I just started a short-term contract freelance development position at a startup, and I got the position through a recruiter. There was a verbal agreement where the position would last about 2-3 weeks, but five days in, the startup wants to hire me. I am interested in taking an offer. They emailed me asking for my salary requirements etc, and I wonder if it would be to my advantage to include the recruiter in this conversation. This recruiter sets up contract-based work, and I am skeptical that he may have an incentive to have me continue other jobs for him, but he may also provide useful info.

This position with the startup is my first job with this recruiter, and I am trying to do my best. It apparently worked, and I am interested in taking the job. I am early in my SDE career, and I do not have any job offers. I want to get the most out of this position, and I have been working ~10-12 hours a day, but I do not yet know much about this startup that is about to hire me.

At the start of the job (5 days ago), the recruiter told me he doesn't have much information about the startup or the position, but would it help me to include the recruiter in the job negotiation process? Could it hurt me?

If I contact the recruiter, in what ways can he help me?

Also, I am getting paid through the recruiter.

  • There's only been one time that I've involved a recruiter that found a job for me after being hired, and that didn't turn out well. I'm not sure why you'd want to include them in the salary negotiation process all they are going to do is complicate matters.
    – NotMe
    Oct 31, 2014 at 21:57

2 Answers 2


I think you definitely should contact your recruiter because a lot of recruiters have agreements with their clients that they don't hire the people who they contract without paying a fee. By so doing, you could be putting your new employer in the position of choosing to pay a fee, face a lawsuit or just let you go.

At the minimum, I would ask your prospective employer if they have any such agreement. At least that way you'll have more information with which to act.

  • 3
    I agree, but start with the employer, unless you are getting paid via the recruiter. If the recruiter just found you the job, they have already been compensated. Oct 31, 2014 at 16:05

You got the job with the startup on your own. You should see from reading your own post that adding the recruiter into the mix is a complicating factor to your life.

After rereading your post for the third time - why the hell can't you all write clearly? - it is not clear anymore to me from the language of your post whether the startup is the outfit where you are doing the short-term work.If it is, then you need to talk to the startup about whether you have to talk to the recruiter. I understand that the recruiter got you a one to two week short gig, and it is quite possible that the relationship between the startup and the recruiter, assuming that they have one, does not go beyond that short-term gig. Only way to know for sure is to talk to the startup if you got thegig with the startup through the recruiter.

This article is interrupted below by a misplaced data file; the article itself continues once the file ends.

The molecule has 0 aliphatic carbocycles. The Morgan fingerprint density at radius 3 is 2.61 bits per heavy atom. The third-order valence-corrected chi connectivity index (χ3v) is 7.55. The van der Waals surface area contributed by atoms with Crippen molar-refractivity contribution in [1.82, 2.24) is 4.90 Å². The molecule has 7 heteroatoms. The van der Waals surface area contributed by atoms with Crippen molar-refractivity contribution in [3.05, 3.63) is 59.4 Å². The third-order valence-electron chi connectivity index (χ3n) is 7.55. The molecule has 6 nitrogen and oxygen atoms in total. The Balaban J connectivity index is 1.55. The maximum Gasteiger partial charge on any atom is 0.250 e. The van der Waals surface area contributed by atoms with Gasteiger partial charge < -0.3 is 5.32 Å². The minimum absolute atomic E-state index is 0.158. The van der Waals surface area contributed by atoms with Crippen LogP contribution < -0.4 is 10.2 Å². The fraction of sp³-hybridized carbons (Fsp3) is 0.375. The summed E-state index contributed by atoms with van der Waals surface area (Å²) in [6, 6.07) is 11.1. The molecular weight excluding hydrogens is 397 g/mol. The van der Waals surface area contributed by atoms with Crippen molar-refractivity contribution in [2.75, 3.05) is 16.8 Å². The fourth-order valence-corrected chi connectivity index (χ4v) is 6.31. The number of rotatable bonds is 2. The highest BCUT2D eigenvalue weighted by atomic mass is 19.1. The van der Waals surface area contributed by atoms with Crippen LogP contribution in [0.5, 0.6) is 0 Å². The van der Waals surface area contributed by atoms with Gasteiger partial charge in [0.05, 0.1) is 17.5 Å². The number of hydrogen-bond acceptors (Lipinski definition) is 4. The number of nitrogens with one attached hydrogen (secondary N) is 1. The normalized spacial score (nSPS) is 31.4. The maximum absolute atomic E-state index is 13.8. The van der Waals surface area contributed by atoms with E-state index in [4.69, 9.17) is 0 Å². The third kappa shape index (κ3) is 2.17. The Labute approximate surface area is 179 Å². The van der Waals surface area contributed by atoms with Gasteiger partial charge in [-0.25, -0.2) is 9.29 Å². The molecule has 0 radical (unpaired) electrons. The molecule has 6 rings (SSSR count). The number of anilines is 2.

If the short-term gig is not with the startup - and this is what I am basing the rest of my answer on, then you don't need to talk to the recruiter.

You use a recruiter for three reasons:

  • access: some recruiters are genuinely trusted by their clients and their clients expect you to go through thee preferred or exclusive recruiters.

  • confidentiality: there are time when you want to do your job search without putting on the neon signs that you are looking.

  • salary/benefit negotiations: I suck at negotiating these, and I usually leave this detail to my recruiters. I never negotiate money matters - I just get myself another job if I am not happy with the compensation. Some of my employers may not be happy with my style but my style is my style, I am happy with it and all care about is that I am happy.

Recruiters don't work for free but charge their clients a commission. It's unlikely that your recruiter is going to be interested in the startup as a client since the recruiter is unlikely to get rich from one-off commissions from the startup. I'd say that recruiters prefer a continuing relationship with regular clients for the same reason that we all like a regular source of income.

An unscrupulous recruiter can hurt hurt you if he claims from your prospective employer a commission that he is not entitled to. In fact, his doing so may cost you your job offer as your prospective employer does not want to deal either with the controversy or spending more cash than they anticipated.

  • Yes, the gig is at the startup. I just fixed my question to clarify that fact. Sorry for the confusion. Oct 31, 2014 at 15:50
  • @Christopher Estep is correct. Recruiters usually have some kind of contractual relationship or other agreement with employers. At a minimum, the startup should be encouraged to follow up with the recruiter.
    – Eric
    Oct 31, 2014 at 19:55

You must log in to answer this question.

Not the answer you're looking for? Browse other questions tagged .